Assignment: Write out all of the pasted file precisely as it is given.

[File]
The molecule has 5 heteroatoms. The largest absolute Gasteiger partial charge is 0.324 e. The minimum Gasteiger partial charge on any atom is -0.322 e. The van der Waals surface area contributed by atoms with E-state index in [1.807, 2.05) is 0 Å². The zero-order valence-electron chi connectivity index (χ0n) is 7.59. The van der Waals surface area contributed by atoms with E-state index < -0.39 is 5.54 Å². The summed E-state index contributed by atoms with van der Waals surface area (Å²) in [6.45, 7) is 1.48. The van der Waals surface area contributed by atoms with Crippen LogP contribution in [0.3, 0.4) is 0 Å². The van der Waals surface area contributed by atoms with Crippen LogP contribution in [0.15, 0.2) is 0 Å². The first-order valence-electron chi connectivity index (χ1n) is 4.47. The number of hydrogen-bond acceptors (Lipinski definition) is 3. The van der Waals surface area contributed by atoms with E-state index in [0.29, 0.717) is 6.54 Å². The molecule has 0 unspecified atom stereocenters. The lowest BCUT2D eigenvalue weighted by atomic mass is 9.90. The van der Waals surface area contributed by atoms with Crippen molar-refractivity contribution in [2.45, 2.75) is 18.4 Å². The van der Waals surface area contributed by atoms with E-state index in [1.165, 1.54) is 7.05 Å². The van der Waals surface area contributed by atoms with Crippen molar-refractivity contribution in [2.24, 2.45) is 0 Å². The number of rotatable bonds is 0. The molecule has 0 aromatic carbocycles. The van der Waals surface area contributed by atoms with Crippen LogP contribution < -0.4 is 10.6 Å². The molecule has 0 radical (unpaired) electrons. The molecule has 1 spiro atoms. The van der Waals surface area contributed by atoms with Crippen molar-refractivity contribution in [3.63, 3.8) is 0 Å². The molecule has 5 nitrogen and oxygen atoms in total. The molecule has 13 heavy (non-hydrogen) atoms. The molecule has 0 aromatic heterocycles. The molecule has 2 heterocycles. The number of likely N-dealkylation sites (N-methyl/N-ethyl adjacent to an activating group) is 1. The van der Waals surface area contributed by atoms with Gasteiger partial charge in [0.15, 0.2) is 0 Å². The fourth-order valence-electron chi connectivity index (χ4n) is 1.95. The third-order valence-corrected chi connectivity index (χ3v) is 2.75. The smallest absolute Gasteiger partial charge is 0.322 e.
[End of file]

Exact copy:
The molecule has 5 heteroatoms. The largest absolute Gasteiger partial charge is 0.324 e. The minimum Gasteiger partial charge on any atom is -0.322 e. The van der Waals surface area contributed by atoms with E-state index in [1.807, 2.05) is 0 Å². The zero-order valence-electron chi connectivity index (χ0n) is 7.59. The van der Waals surface area contributed by atoms with E-state index < -0.39 is 5.54 Å². The summed E-state index contributed by atoms with van der Waals surface area (Å²) in [6.45, 7) is 1.48. The van der Waals surface area contributed by atoms with Crippen LogP contribution in [0.3, 0.4) is 0 Å². The van der Waals surface area contributed by atoms with Crippen LogP contribution in [0.15, 0.2) is 0 Å². The first-order valence-electron chi connectivity index (χ1n) is 4.47. The number of hydrogen-bond acceptors (Lipinski definition) is 3. The van der Waals surface area contributed by atoms with E-state index in [0.29, 0.717) is 6.54 Å². The molecule has 0 unspecified atom stereocenters. The lowest BCUT2D eigenvalue weighted by atomic mass is 9.90. The van der Waals surface area contributed by atoms with Crippen molar-refractivity contribution in [2.45, 2.75) is 18.4 Å². The van der Waals surface area contributed by atoms with E-state index in [1.165, 1.54) is 7.05 Å². The van der Waals surface area contributed by atoms with Crippen molar-refractivity contribution in [2.24, 2.45) is 0 Å². The number of rotatable bonds is 0. The molecule has 0 aromatic carbocycles. The van der Waals surface area contributed by atoms with Crippen LogP contribution < -0.4 is 10.6 Å². The molecule has 0 radical (unpaired) electrons. The molecule has 1 spiro atoms. The van der Waals surface area contributed by atoms with Crippen molar-refractivity contribution in [3.63, 3.8) is 0 Å². The molecule has 5 nitrogen and oxygen atoms in total. The molecule has 13 heavy (non-hydrogen) atoms. The molecule has 0 aromatic heterocycles. The molecule has 2 heterocycles. The number of likely N-dealkylation sites (N-methyl/N-ethyl adjacent to an activating group) is 1. The van der Waals surface area contributed by atoms with Gasteiger partial charge in [0.15, 0.2) is 0 Å². The fourth-order valence-electron chi connectivity index (χ4n) is 1.95. The third-order valence-corrected chi connectivity index (χ3v) is 2.75. The smallest absolute Gasteiger partial charge is 0.322 e.